June 29, 2017 By Douglas Bonderud 2 min read

Mobile ransomware is a huge headache. Beyond the inconvenience of locking down files and demanding cash for their release, Threatpost pointed out that most pieces of malicious code don’t leverage vulnerabilities to exploit devices but rely on users to download programs, which in turn give cybercriminals total system access.

Recently, Kaspersky Lab reported that a rise in Android malware increased 2017 first-quarter attacks threefold compared to 2016 — thanks to Svpeng.

Svpeng Boosts Mobile Ransomware Infections

According to Kaspersky Lab, from the beginning of 2015 through the end of 2016, mobile ransomware attacks fell almost 5 percent. But a sudden spike in December 2016 of the Svpeng malware family pushed early 2017 numbers up and over previous totals.

Until recently, two families of malware, Svpeng and Fusob, shared the mobile space more or less equally. Fusob tricks users into downloading a fake adult content player that then locks devices and demands a $100 to $200 ransom.

Svpeng, meanwhile, got its start in 2013 as a banking Trojan but has been modified to include ransomware functionality. Using a variety of techniques — from SMS messaging to fake video players to supposed updates for Adobe Flash players — Svpeng finds its way onto user devices, locks all files and may display a false FBI warning for downloading illegal content. Getting files back requires a payout of $100 to $500 with no guarantee of success.

PYMNTS.com said cybercriminals are shifting their focus to U.S. markets, while Canada, Germany and the U.K. remain popular targets. All of these countries enjoy widespread adoption of mobile and e-payment systems, making it more likely for malicious actors to succeed in extorting a cryptocurrency ransom.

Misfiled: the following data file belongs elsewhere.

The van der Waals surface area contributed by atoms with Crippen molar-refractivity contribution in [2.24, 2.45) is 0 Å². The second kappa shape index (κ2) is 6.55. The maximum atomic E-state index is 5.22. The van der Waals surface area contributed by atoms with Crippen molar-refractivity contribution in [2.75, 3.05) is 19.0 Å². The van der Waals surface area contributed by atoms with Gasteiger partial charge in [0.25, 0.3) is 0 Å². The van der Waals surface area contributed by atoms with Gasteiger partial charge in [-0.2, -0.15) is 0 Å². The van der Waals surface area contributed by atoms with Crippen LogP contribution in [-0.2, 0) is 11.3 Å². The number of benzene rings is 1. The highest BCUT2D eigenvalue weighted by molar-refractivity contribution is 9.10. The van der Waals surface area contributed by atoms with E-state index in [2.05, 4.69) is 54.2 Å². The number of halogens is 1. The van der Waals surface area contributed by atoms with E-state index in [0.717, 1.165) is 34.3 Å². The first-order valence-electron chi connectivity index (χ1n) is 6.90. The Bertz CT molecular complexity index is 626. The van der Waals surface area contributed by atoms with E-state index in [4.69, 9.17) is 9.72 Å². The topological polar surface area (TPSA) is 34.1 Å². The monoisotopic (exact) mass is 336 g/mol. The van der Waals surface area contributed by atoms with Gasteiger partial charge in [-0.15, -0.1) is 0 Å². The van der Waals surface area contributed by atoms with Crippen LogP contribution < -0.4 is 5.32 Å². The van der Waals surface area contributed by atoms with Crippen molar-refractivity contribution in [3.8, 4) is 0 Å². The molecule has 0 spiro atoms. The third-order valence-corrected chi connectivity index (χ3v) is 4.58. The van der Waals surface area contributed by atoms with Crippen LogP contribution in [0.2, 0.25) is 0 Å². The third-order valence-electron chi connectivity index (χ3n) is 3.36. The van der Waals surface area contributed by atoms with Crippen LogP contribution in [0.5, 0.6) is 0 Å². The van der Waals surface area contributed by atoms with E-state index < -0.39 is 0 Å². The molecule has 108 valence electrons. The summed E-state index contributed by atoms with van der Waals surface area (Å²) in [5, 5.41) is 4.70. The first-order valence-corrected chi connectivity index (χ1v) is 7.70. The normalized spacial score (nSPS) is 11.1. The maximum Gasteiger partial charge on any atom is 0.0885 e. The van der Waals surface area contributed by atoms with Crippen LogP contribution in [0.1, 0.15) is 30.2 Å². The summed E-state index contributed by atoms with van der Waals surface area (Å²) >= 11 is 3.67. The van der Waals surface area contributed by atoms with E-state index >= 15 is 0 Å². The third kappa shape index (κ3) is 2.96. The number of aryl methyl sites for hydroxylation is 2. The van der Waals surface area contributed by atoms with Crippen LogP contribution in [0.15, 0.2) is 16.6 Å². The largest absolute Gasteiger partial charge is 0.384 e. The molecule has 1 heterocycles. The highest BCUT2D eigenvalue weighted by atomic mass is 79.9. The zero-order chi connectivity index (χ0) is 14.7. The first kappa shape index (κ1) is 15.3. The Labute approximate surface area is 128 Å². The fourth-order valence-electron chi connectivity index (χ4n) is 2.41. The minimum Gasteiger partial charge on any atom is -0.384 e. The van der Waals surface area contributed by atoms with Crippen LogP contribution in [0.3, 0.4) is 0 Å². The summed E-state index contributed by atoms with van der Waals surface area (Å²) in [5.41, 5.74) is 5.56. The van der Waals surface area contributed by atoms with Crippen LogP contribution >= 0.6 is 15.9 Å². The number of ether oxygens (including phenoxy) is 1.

A Growing Market

So why the sudden uptick in mobile ransomware? At first glance mobile devices seem like less-than-ideal candidates, since they’re often equipped with decent security measures and don’t offer attackers much in the way of easily exploitable vulnerabilities. However, the ubiquity of mobile devices and the way users interact with their devices makes them the perfect avenue for infection.

If device owners want something to improve their mobile experience, they want it immediately. That means they are likely to grant broad permissions if malicious software appears at the just the right moment, promising easy access to content or a quick fix for device issues.

While mobile malware is growing in sophistication, it’s also becoming more commercially available, allowing users with minimal skill to deploy ransomware across multiple platforms. The result? A booming economy for infections such as Svpeng and Fusob, and frustration for mobile users who weren’t expecting a sudden lockdown of personal files and demands for bitcoin payment.

While it’s easy to get stung by Svpeng or other strains of mobile ransomware, handing over the digital cash isn’t a good idea, iTWire explained. Just because fraudsters get paid doesn’t mean they’ll honor their end of the agreement and return devices to their original condition. And if victims pay up once, chances are they’ll do so multiple times. Put simply, spending to spring a smartphone from Svpeng only ramps up security risk.

Mobile ransomware is on the rise thanks to strong performance by Fusob and diversification in the Svpeng family. Staying safe means avoiding obvious traps — video players and Flash updates top this list — and passing on payment, even when pressured.

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